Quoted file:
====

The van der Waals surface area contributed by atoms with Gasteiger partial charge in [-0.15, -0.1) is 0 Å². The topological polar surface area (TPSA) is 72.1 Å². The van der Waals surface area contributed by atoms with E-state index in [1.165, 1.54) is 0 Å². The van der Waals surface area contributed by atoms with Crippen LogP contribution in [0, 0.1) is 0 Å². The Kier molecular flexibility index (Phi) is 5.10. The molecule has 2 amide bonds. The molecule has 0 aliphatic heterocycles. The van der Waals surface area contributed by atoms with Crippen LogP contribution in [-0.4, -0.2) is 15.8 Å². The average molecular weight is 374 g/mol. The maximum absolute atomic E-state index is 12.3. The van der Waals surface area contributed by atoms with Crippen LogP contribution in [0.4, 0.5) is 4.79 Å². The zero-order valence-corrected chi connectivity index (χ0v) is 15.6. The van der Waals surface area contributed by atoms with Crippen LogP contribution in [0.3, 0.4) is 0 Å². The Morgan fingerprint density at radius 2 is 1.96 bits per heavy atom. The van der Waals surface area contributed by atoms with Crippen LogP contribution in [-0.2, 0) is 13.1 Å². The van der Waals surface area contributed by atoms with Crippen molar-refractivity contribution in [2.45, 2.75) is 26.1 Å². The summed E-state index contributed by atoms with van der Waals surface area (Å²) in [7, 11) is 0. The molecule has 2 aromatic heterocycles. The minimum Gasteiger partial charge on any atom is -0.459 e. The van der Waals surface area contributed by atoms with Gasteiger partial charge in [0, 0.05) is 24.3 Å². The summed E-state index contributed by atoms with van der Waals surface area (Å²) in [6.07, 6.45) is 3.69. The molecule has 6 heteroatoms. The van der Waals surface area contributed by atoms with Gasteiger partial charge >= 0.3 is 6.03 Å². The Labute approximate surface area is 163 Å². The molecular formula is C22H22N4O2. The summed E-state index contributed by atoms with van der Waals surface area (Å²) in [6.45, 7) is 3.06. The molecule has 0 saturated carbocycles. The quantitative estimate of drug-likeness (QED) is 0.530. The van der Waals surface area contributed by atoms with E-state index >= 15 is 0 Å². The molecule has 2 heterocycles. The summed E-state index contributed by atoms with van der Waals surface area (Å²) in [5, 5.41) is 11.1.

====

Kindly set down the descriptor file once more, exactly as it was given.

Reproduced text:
The van der Waals surface area contributed by atoms with Gasteiger partial charge in [-0.15, -0.1) is 0 Å². The topological polar surface area (TPSA) is 72.1 Å². The van der Waals surface area contributed by atoms with E-state index in [1.165, 1.54) is 0 Å². The van der Waals surface area contributed by atoms with Crippen LogP contribution in [0, 0.1) is 0 Å². The Kier molecular flexibility index (Phi) is 5.10. The molecule has 2 amide bonds. The molecule has 0 aliphatic heterocycles. The van der Waals surface area contributed by atoms with Crippen LogP contribution in [-0.4, -0.2) is 15.8 Å². The average molecular weight is 374 g/mol. The maximum absolute atomic E-state index is 12.3. The van der Waals surface area contributed by atoms with Crippen LogP contribution in [0.4, 0.5) is 4.79 Å². The zero-order valence-corrected chi connectivity index (χ0v) is 15.6. The van der Waals surface area contributed by atoms with Crippen LogP contribution in [0.3, 0.4) is 0 Å². The Morgan fingerprint density at radius 2 is 1.96 bits per heavy atom. The van der Waals surface area contributed by atoms with Crippen LogP contribution in [-0.2, 0) is 13.1 Å². The van der Waals surface area contributed by atoms with Crippen molar-refractivity contribution in [2.45, 2.75) is 26.1 Å². The summed E-state index contributed by atoms with van der Waals surface area (Å²) in [7, 11) is 0. The molecule has 2 aromatic heterocycles. The minimum Gasteiger partial charge on any atom is -0.459 e. The van der Waals surface area contributed by atoms with Gasteiger partial charge in [0, 0.05) is 24.3 Å². The summed E-state index contributed by atoms with van der Waals surface area (Å²) in [6.07, 6.45) is 3.69. The molecule has 6 heteroatoms. The van der Waals surface area contributed by atoms with Gasteiger partial charge >= 0.3 is 6.03 Å². The Labute approximate surface area is 163 Å². The molecular formula is C22H22N4O2. The summed E-state index contributed by atoms with van der Waals surface area (Å²) in [6.45, 7) is 3.06. The molecule has 0 saturated carbocycles. The quantitative estimate of drug-likeness (QED) is 0.530. The van der Waals surface area contributed by atoms with E-state index >= 15 is 0 Å². The molecule has 2 heterocycles. The summed E-state index contributed by atoms with van der Waals surface area (Å²) in [5, 5.41) is 11.1.